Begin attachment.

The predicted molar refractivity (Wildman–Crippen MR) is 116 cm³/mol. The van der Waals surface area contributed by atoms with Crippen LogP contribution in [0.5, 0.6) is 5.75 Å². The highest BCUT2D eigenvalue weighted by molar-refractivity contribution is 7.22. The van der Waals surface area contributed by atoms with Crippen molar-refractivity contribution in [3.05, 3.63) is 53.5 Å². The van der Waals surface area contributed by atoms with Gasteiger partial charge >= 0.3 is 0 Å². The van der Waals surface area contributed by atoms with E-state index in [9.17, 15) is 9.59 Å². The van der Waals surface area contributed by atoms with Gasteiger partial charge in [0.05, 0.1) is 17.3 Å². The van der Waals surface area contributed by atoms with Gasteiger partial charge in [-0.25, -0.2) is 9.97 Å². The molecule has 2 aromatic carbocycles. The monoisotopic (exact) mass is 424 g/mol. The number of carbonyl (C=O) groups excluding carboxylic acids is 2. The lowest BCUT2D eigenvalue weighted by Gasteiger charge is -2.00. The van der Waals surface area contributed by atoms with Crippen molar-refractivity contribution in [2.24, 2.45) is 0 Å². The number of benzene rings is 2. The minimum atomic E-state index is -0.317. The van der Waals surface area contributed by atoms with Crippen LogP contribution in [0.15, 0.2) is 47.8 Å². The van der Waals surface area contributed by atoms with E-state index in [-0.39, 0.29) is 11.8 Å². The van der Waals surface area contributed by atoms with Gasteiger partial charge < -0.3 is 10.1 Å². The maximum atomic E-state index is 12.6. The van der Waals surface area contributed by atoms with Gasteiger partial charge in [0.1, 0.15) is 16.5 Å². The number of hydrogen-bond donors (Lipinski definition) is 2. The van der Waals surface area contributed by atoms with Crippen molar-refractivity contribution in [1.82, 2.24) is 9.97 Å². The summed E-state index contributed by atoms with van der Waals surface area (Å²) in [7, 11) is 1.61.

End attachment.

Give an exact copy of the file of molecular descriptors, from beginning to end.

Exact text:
The predicted molar refractivity (Wildman–Crippen MR) is 116 cm³/mol. The van der Waals surface area contributed by atoms with Crippen LogP contribution in [0.5, 0.6) is 5.75 Å². The highest BCUT2D eigenvalue weighted by molar-refractivity contribution is 7.22. The van der Waals surface area contributed by atoms with Crippen molar-refractivity contribution in [3.05, 3.63) is 53.5 Å². The van der Waals surface area contributed by atoms with Gasteiger partial charge >= 0.3 is 0 Å². The van der Waals surface area contributed by atoms with E-state index in [9.17, 15) is 9.59 Å². The van der Waals surface area contributed by atoms with Gasteiger partial charge in [0.05, 0.1) is 17.3 Å². The van der Waals surface area contributed by atoms with Gasteiger partial charge in [-0.25, -0.2) is 9.97 Å². The molecule has 2 aromatic carbocycles. The monoisotopic (exact) mass is 424 g/mol. The number of carbonyl (C=O) groups excluding carboxylic acids is 2. The lowest BCUT2D eigenvalue weighted by Gasteiger charge is -2.00. The van der Waals surface area contributed by atoms with Crippen molar-refractivity contribution in [2.24, 2.45) is 0 Å². The number of benzene rings is 2. The minimum atomic E-state index is -0.317. The van der Waals surface area contributed by atoms with Crippen LogP contribution in [0.15, 0.2) is 47.8 Å². The van der Waals surface area contributed by atoms with E-state index in [-0.39, 0.29) is 11.8 Å². The van der Waals surface area contributed by atoms with Gasteiger partial charge < -0.3 is 10.1 Å². The maximum atomic E-state index is 12.6. The van der Waals surface area contributed by atoms with Gasteiger partial charge in [0.1, 0.15) is 16.5 Å². The number of hydrogen-bond donors (Lipinski definition) is 2. The van der Waals surface area contributed by atoms with Crippen molar-refractivity contribution in [1.82, 2.24) is 9.97 Å². The summed E-state index contributed by atoms with van der Waals surface area (Å²) in [7, 11) is 1.61.